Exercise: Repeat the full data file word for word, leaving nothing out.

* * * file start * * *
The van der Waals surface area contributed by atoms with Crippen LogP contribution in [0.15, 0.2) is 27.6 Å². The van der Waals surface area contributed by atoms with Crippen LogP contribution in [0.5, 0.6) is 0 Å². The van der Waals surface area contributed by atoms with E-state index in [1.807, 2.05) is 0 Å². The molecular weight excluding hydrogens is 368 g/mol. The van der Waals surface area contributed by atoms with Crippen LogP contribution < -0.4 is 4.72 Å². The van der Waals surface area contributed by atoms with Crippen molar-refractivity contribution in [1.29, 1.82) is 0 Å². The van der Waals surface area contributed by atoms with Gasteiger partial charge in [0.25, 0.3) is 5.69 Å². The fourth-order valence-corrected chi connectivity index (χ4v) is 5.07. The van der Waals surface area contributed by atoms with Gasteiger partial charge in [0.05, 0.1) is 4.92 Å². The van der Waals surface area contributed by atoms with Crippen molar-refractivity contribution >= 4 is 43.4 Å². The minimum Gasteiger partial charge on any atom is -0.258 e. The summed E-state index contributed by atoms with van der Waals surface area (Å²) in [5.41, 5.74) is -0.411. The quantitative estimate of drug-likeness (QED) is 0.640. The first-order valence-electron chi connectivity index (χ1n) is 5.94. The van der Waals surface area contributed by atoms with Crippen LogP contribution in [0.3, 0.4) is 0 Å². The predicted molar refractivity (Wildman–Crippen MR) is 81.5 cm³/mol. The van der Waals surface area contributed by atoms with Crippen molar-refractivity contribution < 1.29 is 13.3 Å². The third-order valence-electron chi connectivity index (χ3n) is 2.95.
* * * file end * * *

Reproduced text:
The van der Waals surface area contributed by atoms with Crippen LogP contribution in [0.15, 0.2) is 27.6 Å². The van der Waals surface area contributed by atoms with Crippen LogP contribution in [0.5, 0.6) is 0 Å². The van der Waals surface area contributed by atoms with E-state index in [1.807, 2.05) is 0 Å². The molecular weight excluding hydrogens is 368 g/mol. The van der Waals surface area contributed by atoms with Crippen LogP contribution < -0.4 is 4.72 Å². The van der Waals surface area contributed by atoms with Crippen molar-refractivity contribution in [1.29, 1.82) is 0 Å². The van der Waals surface area contributed by atoms with Gasteiger partial charge in [0.25, 0.3) is 5.69 Å². The fourth-order valence-corrected chi connectivity index (χ4v) is 5.07. The van der Waals surface area contributed by atoms with Gasteiger partial charge in [0.05, 0.1) is 4.92 Å². The van der Waals surface area contributed by atoms with Crippen molar-refractivity contribution >= 4 is 43.4 Å². The minimum Gasteiger partial charge on any atom is -0.258 e. The summed E-state index contributed by atoms with van der Waals surface area (Å²) in [5.41, 5.74) is -0.411. The quantitative estimate of drug-likeness (QED) is 0.640. The first-order valence-electron chi connectivity index (χ1n) is 5.94. The van der Waals surface area contributed by atoms with Crippen LogP contribution in [0.3, 0.4) is 0 Å². The predicted molar refractivity (Wildman–Crippen MR) is 81.5 cm³/mol. The van der Waals surface area contributed by atoms with Crippen molar-refractivity contribution < 1.29 is 13.3 Å². The third-order valence-electron chi connectivity index (χ3n) is 2.95.